Anghus Houvouras on whether knowing too much about a film can ruin your enjoyment…
There are still people who decide what movie they’re going to see in the span of time it takes between arriving at the theater and purchasing a ticket. Carefree film fans who are somehow able to miss (or purposefully avoid) the commercials, trailers, and online ads that permeate the digital space. The criteria they use to select their weekly trip to the cinemas is in no way influenced in the multi-million dollar marketing machine constantly vying for our attention.
We have never known as much about movies and the industry that produces them as we do today. The digital age has given us a ridiculously voyeuristic look into the world of entertainment. From the moment a project is announced and stars are attached, the film is under a microscope being scrutinized for every choice made. We seem to have an insatiable appetite for entertainment news and the curiosity to click on any link for news about a movie we’re eagerly awaiting.
No. It absolutely doesn’t. In fact, I think any sane individual could make the argument that it kind of ruins the magic of the movie-going experience.
A story this week plastered on every entertainment site centered around Luc Besson’s Valerian and the City of a Thousand Planets and a budget that exceeded $200 million dollars making it the most expensive French movie ever made. Is this really a story? Was that a high bar to jump? Using the most pedestrian of research (HELLO GOOGLE), I found that the second most expensive French film ever was Asterix at the Olympic Games which cost a whopping 78 million Euros back in 2008. Do you want to guess what the third most expensive French film is? Luc Besson’s The Fifth Element. In fact, if you comb through this list of the top 10 most expensive French films of all time, you end up with either an Asterix movie, an Arthur movie (the animated ones, not the Dudley Moore ones) or films produced by Luc Besson.
So while the story is factually accurate, it’s not exactly news. Nor is it anything that really matters. Luc Besson has been in this game a long time. Valerian is a passion project and he spent a huge chunk of money making it a reality. Additionally, who the hell cares? Obviously the investors, but I’m guessing none of them are reading this column.
Why are we so invested in the cost of a movie? A cost that has absolutely zero impact on the quality of the final film nor your enjoyment of it. There’s the fascination with the escalating cost of productions and how much these behemoths cost, but why anyone has an opinion on the matter feels baffling. When The Fifth Element was released back in 1997, the trades discussed the huge budget of the project. Even back then it was something for entertainment writers to squawk about. Whether it cost a hundred dollars or a hundred million, it was still a ridiculously entertaining movie. Did knowing the budget make you enjoy it any more or less?
Ar $200 million, Valerian and the City of a Thousand Planets costs pretty much the exact same as every other blockbuster you’ll see this year. I’m not sure what the intent of this story is.
THE MOST EXPENSIVE FRENCH MOVIE EVER MADE!
Is this Carl Denham shouting from the highest rooftop about the caged monster that demands to be seen? Is it some kind of snarky ‘I told you so’ precursor that entertainment writers will reference when the film doesn’t light the American box office on fire? Are they setting this up as the next John Carter because it will give them a film to burn in effigy as part of their inevitable mind-numbing ‘2017 WINNERS AND LOSERS’ column?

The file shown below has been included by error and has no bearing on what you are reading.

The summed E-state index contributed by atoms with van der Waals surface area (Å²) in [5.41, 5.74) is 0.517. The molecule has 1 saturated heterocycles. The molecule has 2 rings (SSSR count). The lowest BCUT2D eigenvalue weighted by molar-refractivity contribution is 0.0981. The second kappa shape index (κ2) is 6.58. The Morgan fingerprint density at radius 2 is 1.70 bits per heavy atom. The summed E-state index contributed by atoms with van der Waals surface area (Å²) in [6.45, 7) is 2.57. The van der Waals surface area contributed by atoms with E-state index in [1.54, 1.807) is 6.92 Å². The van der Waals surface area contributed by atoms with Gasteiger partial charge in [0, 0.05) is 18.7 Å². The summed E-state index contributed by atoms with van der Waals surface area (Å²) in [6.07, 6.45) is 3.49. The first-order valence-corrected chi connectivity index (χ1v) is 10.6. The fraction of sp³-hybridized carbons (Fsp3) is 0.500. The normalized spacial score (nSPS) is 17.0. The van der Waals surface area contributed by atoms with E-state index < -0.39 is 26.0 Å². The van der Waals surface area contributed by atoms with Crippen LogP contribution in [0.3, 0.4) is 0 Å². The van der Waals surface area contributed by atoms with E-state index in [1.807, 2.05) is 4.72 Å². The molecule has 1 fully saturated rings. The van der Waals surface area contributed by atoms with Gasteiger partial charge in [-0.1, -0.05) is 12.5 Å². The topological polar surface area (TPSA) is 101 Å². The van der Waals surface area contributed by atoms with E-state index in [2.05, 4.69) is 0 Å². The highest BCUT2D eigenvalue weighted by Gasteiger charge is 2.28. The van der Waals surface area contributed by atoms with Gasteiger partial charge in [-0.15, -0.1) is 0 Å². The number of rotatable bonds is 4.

Valerian and the City of a Thousand Planets might be the most expensive French movie that you love. Or the most expensive French movie that you hate. But being expensive is irrelevant. It forces you to see the movie as a financial investment rather than a work of art. I understand that there is a world where people can enjoy the movie for what it is AND be interested in the ancillary information they read about the movie. However, many cannot. It’s just one large melange of information that ultimately detracts from the idea of judging the movie on the merits of what happens from the opening titles to the closing credits.
I would argue that the idea of pitching Valerian and the City of a Thousand Planets as the most expensive French film ever made is the kind of toxic, uninteresting piece of information that does nothing to help convince people to go out and see Luc Besson’s new visually striking science fiction spectacle. It’s the most ludicrous example of an infinite news cycle that just hammers fans with information both marginally interesting and patently ludicrous.
Some of it can be interesting. For me, I certainly enjoy seeing production art or behind the scenes videos of how sequences are assembled. That appeases my interest to peer behind the camera. I love film, and so I love seeing about the creative process. It stokes that impulse that so many have of creating and being part of the movie making process. What does anyone get out of hearing what’s happening in the accountant’s office.
Is that where you find the magic that makes you love the movies more? In the cubicle filled windowless office where number crunchers are approving invoices and trying to figure out where they’re going to order in lunch from? Or the board rooms filled with coke fueled venture capitalists trying to figure out which film to gamble the pension fund of an entire company?
There is such a thing as knowing too much. The Valerian budget story is a perfect example.